Performative Violence and Its Image
October 9, 2017
On October 1, 2017, the deadliest shooting in American history (for now) took place in Las Vegas. At least 58 were killed and almost 500 injured—all of them concert goers, gathered in attendance of the Route 91 Harvest Festival. The crackle of full-auto fire can be heard over country star Jason Aldean’s performance as the shaky frames of handheld cameras in flight capture the chaos. The perspective of the immediate witnesses is broadcast for mass consumption. It all feels particularly “real,” and it is not without precedent.
On December 19, 2016, the Russian ambassador to Turkey, Andrey G. Karlov, was assassinated at an art gallery opening in the Turkish capital of Ankara. In front of professional photographers and a videographer, a 22-year-old off-duty police officer shot and killed the ambassador and wounded others. The photographs taken were shockingly pristine, basked in the even white light of the gallery. The high-resolution video of the assassination was widely circulated in the media—joining the ranks of the news-sanctioned snuff film.
What is distinctive in the case of Karlov’s assassination is that the photo-documentation of the event lacks the chaos we traditionally associate with terrorism. These images look like clips from a television show or movie and as such, staged. Their steady and slick nature lacks the markers of veracity that we have come accustomed to such as shaky movement and haphazard framing.
This marks a new variation of performative violence: an emergent form of terrorism that capitalizes on technological advancement; pre-publicized happenings such as concerts, markets, or festivals; and visually iconic locales effectively ensuring maximum media coverage. The result of which is viral imagery that gains both a wider audience and greater distribution than traditional news coverage. This is violence tailored for the camera, or the camera phone. Through the distribution of these images the violence is taken on as collective trauma, while simultaneously diminishing visual impact through oversaturation.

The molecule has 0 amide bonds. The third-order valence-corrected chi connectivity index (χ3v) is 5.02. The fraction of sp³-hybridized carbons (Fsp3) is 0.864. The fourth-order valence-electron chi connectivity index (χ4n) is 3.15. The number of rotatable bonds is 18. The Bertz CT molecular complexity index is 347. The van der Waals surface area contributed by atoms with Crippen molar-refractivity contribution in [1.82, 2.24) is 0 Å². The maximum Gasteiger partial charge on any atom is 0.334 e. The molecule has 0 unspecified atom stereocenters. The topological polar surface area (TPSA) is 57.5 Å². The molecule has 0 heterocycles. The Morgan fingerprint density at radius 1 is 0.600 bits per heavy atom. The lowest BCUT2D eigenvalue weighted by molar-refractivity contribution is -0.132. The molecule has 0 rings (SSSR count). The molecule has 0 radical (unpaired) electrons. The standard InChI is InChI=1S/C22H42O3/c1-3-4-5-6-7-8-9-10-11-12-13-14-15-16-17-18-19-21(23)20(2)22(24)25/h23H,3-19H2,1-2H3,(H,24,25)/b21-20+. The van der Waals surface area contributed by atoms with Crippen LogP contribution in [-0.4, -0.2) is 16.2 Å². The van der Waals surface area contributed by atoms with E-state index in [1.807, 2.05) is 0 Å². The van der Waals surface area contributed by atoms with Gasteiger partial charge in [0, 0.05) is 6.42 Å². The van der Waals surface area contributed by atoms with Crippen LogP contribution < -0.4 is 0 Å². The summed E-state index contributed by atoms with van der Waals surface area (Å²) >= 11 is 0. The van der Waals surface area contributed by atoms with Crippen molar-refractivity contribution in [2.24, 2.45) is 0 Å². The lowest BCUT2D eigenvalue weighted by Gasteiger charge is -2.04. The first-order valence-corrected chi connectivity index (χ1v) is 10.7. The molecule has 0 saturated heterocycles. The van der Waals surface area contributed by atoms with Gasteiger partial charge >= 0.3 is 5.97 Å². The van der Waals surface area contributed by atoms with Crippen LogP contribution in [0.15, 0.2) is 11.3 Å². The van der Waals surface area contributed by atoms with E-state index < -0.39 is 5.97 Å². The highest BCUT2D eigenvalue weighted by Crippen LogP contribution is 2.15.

In Simulacra and Simulation, Jean Baudrillard addresses the concept of hyperreality: that which is more real than real, especially as manifest in cinema. He also designates that; “terrorism is always that of the real.”1 As technology and terror together allow for manifestations of violence bordering on the cinematic, terror itself enters the realm of the hyperreal.
Bastille Day 2016. Following a fireworks display, a large unmarked white truck hops a curb in Nice and drives for over a mile through a large crowd. The attack kills 85 and injures over 300. Five months later in Berlin, a delivery truck is hijacked and driven into a popular Christmas Market. On June 3, 2017, a van strikes pedestrians walking across London Bridge. Two months later in Barcelona, a van plows through Las Ramblas.
The recent escalation in vehicular attacks in Europe has had a profound effect of the way that terrorist action is seen and understood. These attacks have taken place in either celebratory contexts, or at popular tourist destinations: moments and sites selected not only because they promise mass casualties, but also documentation. The resulting records are primarily first person—capturing the chaos as people flee in confusion. Unsteady, vertically held mobile phones provide a limited frame of vision and understanding. They lack the editor’s touch, as there is no cropping or considered final image selection; what we see is raw. We have a glimpse into the physical experience—initiating personal investment and the opportunity to transport oneself inside the event.
The 2017 bombing at an Ariana Grande concert in Manchester saw quickly proliferating imagery because of its inherently selfie-ready context. Grande’s tech-savvy fan base uploaded their personal videos on to YouTube, which gave rise to many compilation and memorial videos. These feeds offer insight into the fear and confusion of those in the aftermath, playing almost seamlessly after jubilant concert footage on a platform tailored for entertainment.
Similarly, the April 2013 bombing of the Boston Marathon received so much unique documentation due to the bomb’s placement at the finish line. Professional photographers were trained on the finish line, capturing runners as they completed the race, while individuals documented for friends and family.
During the August 2017 Unite the Right rally in Charlottesville, a car slammed into a crowd of counter-protestors, killing one and injuring nineteen. With multiple news outlets on hand, not to mention countless smartphones, this terrorist act was captured from multiple perspectives in great detail, and real time. Drone footage, originally intended to capture the scale of the protest, provided an atypical bird’s eye view of the scene as it unfolded. This documentation, pristine and ripe for replay and dissection, creates dual points of reference as it bares similarity to the visual language of both Hollywood blockbuster and military operations.
Professional or amateur, moving or still, grainy and shaky, or high-res and aerial—images have come to define terrorist acts.
We have come to see more and more personal documentation in contrast to the once dominant image of mourning individuals captured post-event by photojournalists. This changes the viewer’s relationship with the event. What is now being shared is the trauma of the terrorist act as it is experienced firsthand—a message in contrast to traditional aftermath images of life continuing and communities finding the strength to move on. It is a magnification shock that furthers the desired impact of terror.